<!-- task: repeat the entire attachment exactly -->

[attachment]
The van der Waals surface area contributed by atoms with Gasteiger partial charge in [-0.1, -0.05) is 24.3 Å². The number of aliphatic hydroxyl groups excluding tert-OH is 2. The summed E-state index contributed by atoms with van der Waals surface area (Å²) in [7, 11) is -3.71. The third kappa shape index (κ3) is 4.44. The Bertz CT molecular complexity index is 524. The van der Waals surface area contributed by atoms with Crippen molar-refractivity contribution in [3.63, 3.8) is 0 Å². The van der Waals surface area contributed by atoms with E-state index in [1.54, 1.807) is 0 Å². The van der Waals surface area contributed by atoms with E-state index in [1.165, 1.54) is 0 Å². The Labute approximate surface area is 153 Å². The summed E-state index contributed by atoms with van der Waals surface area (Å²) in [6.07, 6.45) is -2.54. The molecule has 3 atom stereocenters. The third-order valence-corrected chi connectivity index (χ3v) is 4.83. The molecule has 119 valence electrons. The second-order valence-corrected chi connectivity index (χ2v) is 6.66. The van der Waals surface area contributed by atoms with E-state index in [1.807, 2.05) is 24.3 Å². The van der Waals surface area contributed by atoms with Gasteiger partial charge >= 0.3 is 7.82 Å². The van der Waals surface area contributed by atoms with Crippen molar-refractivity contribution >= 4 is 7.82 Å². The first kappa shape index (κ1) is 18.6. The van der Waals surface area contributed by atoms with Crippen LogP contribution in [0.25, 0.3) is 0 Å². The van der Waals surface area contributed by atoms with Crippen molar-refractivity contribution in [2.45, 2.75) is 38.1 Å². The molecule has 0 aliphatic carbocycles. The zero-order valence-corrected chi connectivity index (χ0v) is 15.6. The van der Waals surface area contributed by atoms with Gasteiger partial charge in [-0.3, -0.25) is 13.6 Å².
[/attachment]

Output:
The van der Waals surface area contributed by atoms with Gasteiger partial charge in [-0.1, -0.05) is 24.3 Å². The number of aliphatic hydroxyl groups excluding tert-OH is 2. The summed E-state index contributed by atoms with van der Waals surface area (Å²) in [7, 11) is -3.71. The third kappa shape index (κ3) is 4.44. The Bertz CT molecular complexity index is 524. The van der Waals surface area contributed by atoms with Crippen molar-refractivity contribution in [3.63, 3.8) is 0 Å². The van der Waals surface area contributed by atoms with E-state index in [1.54, 1.807) is 0 Å². The van der Waals surface area contributed by atoms with E-state index in [1.165, 1.54) is 0 Å². The Labute approximate surface area is 153 Å². The summed E-state index contributed by atoms with van der Waals surface area (Å²) in [6.07, 6.45) is -2.54. The molecule has 3 atom stereocenters. The third-order valence-corrected chi connectivity index (χ3v) is 4.83. The molecule has 119 valence electrons. The second-order valence-corrected chi connectivity index (χ2v) is 6.66. The van der Waals surface area contributed by atoms with E-state index in [1.807, 2.05) is 24.3 Å². The van der Waals surface area contributed by atoms with Gasteiger partial charge >= 0.3 is 7.82 Å². The van der Waals surface area contributed by atoms with Crippen molar-refractivity contribution >= 4 is 7.82 Å². The first kappa shape index (κ1) is 18.6. The van der Waals surface area contributed by atoms with Crippen LogP contribution in [0.25, 0.3) is 0 Å². The van der Waals surface area contributed by atoms with Crippen molar-refractivity contribution in [2.45, 2.75) is 38.1 Å². The molecule has 0 aliphatic carbocycles. The zero-order valence-corrected chi connectivity index (χ0v) is 15.6. The van der Waals surface area contributed by atoms with Gasteiger partial charge in [-0.3, -0.25) is 13.6 Å².